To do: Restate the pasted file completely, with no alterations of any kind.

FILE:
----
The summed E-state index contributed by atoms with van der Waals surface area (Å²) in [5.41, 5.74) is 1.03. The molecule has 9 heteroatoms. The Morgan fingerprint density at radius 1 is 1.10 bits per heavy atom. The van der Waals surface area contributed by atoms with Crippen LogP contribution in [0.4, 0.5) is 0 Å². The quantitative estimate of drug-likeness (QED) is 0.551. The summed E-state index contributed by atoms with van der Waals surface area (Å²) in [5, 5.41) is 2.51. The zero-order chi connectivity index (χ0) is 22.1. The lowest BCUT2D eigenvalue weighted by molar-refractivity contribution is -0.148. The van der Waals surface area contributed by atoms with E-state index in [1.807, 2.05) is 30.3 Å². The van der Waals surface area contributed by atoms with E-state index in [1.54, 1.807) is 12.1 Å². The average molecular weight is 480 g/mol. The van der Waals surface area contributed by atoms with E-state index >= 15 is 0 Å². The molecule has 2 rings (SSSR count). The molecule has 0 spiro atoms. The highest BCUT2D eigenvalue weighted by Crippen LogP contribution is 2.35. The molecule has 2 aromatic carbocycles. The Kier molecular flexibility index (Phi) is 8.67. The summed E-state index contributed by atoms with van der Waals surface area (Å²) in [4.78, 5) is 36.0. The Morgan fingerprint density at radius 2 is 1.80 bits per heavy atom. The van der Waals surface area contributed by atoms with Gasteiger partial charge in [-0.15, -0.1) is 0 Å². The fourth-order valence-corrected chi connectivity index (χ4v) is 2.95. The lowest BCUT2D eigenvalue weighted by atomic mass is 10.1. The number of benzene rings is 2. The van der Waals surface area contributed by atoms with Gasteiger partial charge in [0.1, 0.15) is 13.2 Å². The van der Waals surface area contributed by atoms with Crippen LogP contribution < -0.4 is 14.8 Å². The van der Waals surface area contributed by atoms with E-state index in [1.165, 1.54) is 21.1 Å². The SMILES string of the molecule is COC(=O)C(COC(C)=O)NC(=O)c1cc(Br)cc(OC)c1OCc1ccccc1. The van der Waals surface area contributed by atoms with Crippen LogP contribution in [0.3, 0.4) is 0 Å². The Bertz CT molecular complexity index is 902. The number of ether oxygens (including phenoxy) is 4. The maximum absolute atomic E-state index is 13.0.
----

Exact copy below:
The summed E-state index contributed by atoms with van der Waals surface area (Å²) in [5.41, 5.74) is 1.03. The molecule has 9 heteroatoms. The Morgan fingerprint density at radius 1 is 1.10 bits per heavy atom. The van der Waals surface area contributed by atoms with Crippen LogP contribution in [0.4, 0.5) is 0 Å². The quantitative estimate of drug-likeness (QED) is 0.551. The summed E-state index contributed by atoms with van der Waals surface area (Å²) in [5, 5.41) is 2.51. The zero-order chi connectivity index (χ0) is 22.1. The lowest BCUT2D eigenvalue weighted by molar-refractivity contribution is -0.148. The van der Waals surface area contributed by atoms with E-state index in [1.807, 2.05) is 30.3 Å². The van der Waals surface area contributed by atoms with E-state index in [1.54, 1.807) is 12.1 Å². The average molecular weight is 480 g/mol. The van der Waals surface area contributed by atoms with E-state index >= 15 is 0 Å². The molecule has 2 rings (SSSR count). The molecule has 0 spiro atoms. The highest BCUT2D eigenvalue weighted by Crippen LogP contribution is 2.35. The molecule has 2 aromatic carbocycles. The Kier molecular flexibility index (Phi) is 8.67. The summed E-state index contributed by atoms with van der Waals surface area (Å²) in [4.78, 5) is 36.0. The Morgan fingerprint density at radius 2 is 1.80 bits per heavy atom. The van der Waals surface area contributed by atoms with Gasteiger partial charge in [-0.15, -0.1) is 0 Å². The fourth-order valence-corrected chi connectivity index (χ4v) is 2.95. The lowest BCUT2D eigenvalue weighted by atomic mass is 10.1. The number of benzene rings is 2. The van der Waals surface area contributed by atoms with Gasteiger partial charge in [0.1, 0.15) is 13.2 Å². The van der Waals surface area contributed by atoms with Crippen LogP contribution < -0.4 is 14.8 Å². The van der Waals surface area contributed by atoms with E-state index in [1.165, 1.54) is 21.1 Å². The SMILES string of the molecule is COC(=O)C(COC(C)=O)NC(=O)c1cc(Br)cc(OC)c1OCc1ccccc1. The van der Waals surface area contributed by atoms with Crippen LogP contribution in [0.3, 0.4) is 0 Å². The Bertz CT molecular complexity index is 902. The number of ether oxygens (including phenoxy) is 4. The maximum absolute atomic E-state index is 13.0.